It's day 2 of my Detroit Tigers preview, "Contenders or the team to beat?"
Actually, I hate to call it a preview, as I don't consider myself an expert. I'm no sabermatician, far from it. I'm not qualified to judge talent. I'm prone to give knee-jerk, often inflammatory, sometimes asinine, opinions.
I'm just a long time fan with a blog, who watches all the games and knows baseball pretty damn well. So take my opinions with a large grain of salt. Several, in fact. Hell, just empty your salt shakers...
With that out of the way, let's move on with part 2.
C - Pudge Rodriguez: To put it bluntly, Pudge was not very good in 2007. He put up an abysmal OBP, his power stats were down, and was average, at best, defensively. Pudge undeservedly made the AL All-Star team on name and momentum alone. Overall, his 2007 season was, results-wise, very close to his 2005, when Rodriguez spent more time undermining the authority of then manager Alan Trammell, than producing on the field.
There were no locker room shenanigans in '07 from Pudge, as that bullshit doesn't fly with Jim Leyland. But he had tailed off so badly in all facets of the game, if there had been any sort of fall-back plan, I don't think many fans would have been overly upset if Pudge had walked in free agency. But he was brought back for another season as the Tigers decided to pick up his option.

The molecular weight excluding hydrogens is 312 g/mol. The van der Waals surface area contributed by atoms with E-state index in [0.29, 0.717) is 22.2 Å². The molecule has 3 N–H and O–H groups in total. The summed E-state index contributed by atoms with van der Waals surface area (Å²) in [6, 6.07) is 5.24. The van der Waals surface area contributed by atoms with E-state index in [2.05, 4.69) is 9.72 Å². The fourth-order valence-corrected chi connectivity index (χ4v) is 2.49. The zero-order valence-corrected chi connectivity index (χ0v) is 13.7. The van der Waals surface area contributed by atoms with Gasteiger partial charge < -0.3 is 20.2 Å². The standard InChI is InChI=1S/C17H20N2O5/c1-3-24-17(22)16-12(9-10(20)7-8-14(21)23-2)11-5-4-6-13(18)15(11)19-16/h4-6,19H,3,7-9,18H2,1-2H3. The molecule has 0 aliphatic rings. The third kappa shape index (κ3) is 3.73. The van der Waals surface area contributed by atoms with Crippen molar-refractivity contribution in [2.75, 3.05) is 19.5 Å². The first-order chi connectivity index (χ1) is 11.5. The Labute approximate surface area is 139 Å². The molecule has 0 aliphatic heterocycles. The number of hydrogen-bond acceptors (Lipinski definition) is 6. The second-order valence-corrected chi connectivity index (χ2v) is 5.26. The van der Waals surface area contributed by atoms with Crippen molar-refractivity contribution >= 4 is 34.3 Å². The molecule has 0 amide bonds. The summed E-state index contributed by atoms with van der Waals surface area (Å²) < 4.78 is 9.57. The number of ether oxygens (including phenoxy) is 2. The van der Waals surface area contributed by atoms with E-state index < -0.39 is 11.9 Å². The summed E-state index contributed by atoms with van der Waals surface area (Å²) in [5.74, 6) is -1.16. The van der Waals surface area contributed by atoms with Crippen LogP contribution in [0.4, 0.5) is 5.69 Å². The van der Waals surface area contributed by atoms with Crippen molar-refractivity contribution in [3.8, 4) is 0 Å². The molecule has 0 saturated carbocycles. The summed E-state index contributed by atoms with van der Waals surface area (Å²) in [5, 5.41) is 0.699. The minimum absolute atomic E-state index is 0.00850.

Why? There was no other catcher in the Detroit Tigers' farm system even being remotely close to major league ready. Quality catching is in shorter supply than delegates for Ron Paul. So the Tigers brought back Pudge, and his swing at every pitch ways.
So far, picking up the contract looks like a good decision, as Pudge appears revived, and leads all hitters with 8 spring training home runs. Obviously, no one should expect him to keep up that pace, but I do think we'll see a nice step up in performance from Pudge in 2008 for one reason, and one reason only. He's playing for his next contract, be it in Detroit, or with another team.
Pudge Rodriguez is no longer one of the elite catchers in baseball. But at age 36, he still has the ability to be more than capable at, and behind, the plate for 120 games. I honestly can't think of very many catchers I'd rather see behind the plate other than Pudge. Of course, that's more due to the sorry state of big league catching overall, than anything Rodriguez can do.
1B - Carlos Guillen: I was quite vocal in wanting Guillen to remain at short for at least one more season. It was mostly due to my assuming it would be easier to find a 1st baseman better than Sean Casey, than a shortstop better than Guillen. But the Tigers surprised us all, trading for a damn good shortstop in Edgar Renteria as soon as the season ended.